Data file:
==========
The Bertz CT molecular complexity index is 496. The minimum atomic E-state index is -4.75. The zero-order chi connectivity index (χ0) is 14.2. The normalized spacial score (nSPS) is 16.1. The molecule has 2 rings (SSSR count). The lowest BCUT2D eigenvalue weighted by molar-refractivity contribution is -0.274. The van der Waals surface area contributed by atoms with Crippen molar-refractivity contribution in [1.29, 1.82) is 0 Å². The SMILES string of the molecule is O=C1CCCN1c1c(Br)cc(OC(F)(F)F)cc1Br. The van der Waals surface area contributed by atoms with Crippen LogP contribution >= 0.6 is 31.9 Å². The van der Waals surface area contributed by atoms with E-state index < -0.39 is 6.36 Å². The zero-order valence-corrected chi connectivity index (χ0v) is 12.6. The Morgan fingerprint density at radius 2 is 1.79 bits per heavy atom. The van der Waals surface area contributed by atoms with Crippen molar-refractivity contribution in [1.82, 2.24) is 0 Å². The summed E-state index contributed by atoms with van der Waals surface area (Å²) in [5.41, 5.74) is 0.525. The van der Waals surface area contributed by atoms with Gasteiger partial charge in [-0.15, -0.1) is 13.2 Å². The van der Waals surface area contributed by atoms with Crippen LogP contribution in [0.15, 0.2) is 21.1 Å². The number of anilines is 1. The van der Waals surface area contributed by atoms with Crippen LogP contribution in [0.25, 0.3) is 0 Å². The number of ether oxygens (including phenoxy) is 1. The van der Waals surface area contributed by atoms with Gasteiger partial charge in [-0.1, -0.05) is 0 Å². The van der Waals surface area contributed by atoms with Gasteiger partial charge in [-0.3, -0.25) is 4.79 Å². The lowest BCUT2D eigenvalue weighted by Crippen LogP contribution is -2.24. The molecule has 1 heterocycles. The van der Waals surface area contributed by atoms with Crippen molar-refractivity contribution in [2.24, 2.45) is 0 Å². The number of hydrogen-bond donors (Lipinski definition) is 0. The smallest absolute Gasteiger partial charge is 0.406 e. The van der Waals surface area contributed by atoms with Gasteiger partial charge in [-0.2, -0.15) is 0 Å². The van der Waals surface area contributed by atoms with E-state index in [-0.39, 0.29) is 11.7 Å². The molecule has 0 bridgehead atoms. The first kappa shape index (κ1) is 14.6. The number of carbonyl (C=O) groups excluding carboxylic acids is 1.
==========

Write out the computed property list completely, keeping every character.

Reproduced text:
The Bertz CT molecular complexity index is 496. The minimum atomic E-state index is -4.75. The zero-order chi connectivity index (χ0) is 14.2. The normalized spacial score (nSPS) is 16.1. The molecule has 2 rings (SSSR count). The lowest BCUT2D eigenvalue weighted by molar-refractivity contribution is -0.274. The van der Waals surface area contributed by atoms with Crippen molar-refractivity contribution in [1.29, 1.82) is 0 Å². The SMILES string of the molecule is O=C1CCCN1c1c(Br)cc(OC(F)(F)F)cc1Br. The van der Waals surface area contributed by atoms with Crippen LogP contribution >= 0.6 is 31.9 Å². The van der Waals surface area contributed by atoms with E-state index < -0.39 is 6.36 Å². The zero-order valence-corrected chi connectivity index (χ0v) is 12.6. The Morgan fingerprint density at radius 2 is 1.79 bits per heavy atom. The van der Waals surface area contributed by atoms with Crippen molar-refractivity contribution in [1.82, 2.24) is 0 Å². The summed E-state index contributed by atoms with van der Waals surface area (Å²) in [5.41, 5.74) is 0.525. The van der Waals surface area contributed by atoms with Gasteiger partial charge in [-0.15, -0.1) is 13.2 Å². The van der Waals surface area contributed by atoms with Crippen LogP contribution in [0.15, 0.2) is 21.1 Å². The number of anilines is 1. The van der Waals surface area contributed by atoms with Crippen LogP contribution in [0.25, 0.3) is 0 Å². The number of ether oxygens (including phenoxy) is 1. The van der Waals surface area contributed by atoms with Gasteiger partial charge in [-0.1, -0.05) is 0 Å². The van der Waals surface area contributed by atoms with Gasteiger partial charge in [-0.3, -0.25) is 4.79 Å². The lowest BCUT2D eigenvalue weighted by Crippen LogP contribution is -2.24. The molecule has 1 heterocycles. The van der Waals surface area contributed by atoms with Crippen molar-refractivity contribution in [2.24, 2.45) is 0 Å². The number of hydrogen-bond donors (Lipinski definition) is 0. The smallest absolute Gasteiger partial charge is 0.406 e. The van der Waals surface area contributed by atoms with Gasteiger partial charge in [-0.2, -0.15) is 0 Å². The van der Waals surface area contributed by atoms with E-state index in [-0.39, 0.29) is 11.7 Å². The molecule has 0 bridgehead atoms. The first kappa shape index (κ1) is 14.6. The number of carbonyl (C=O) groups excluding carboxylic acids is 1.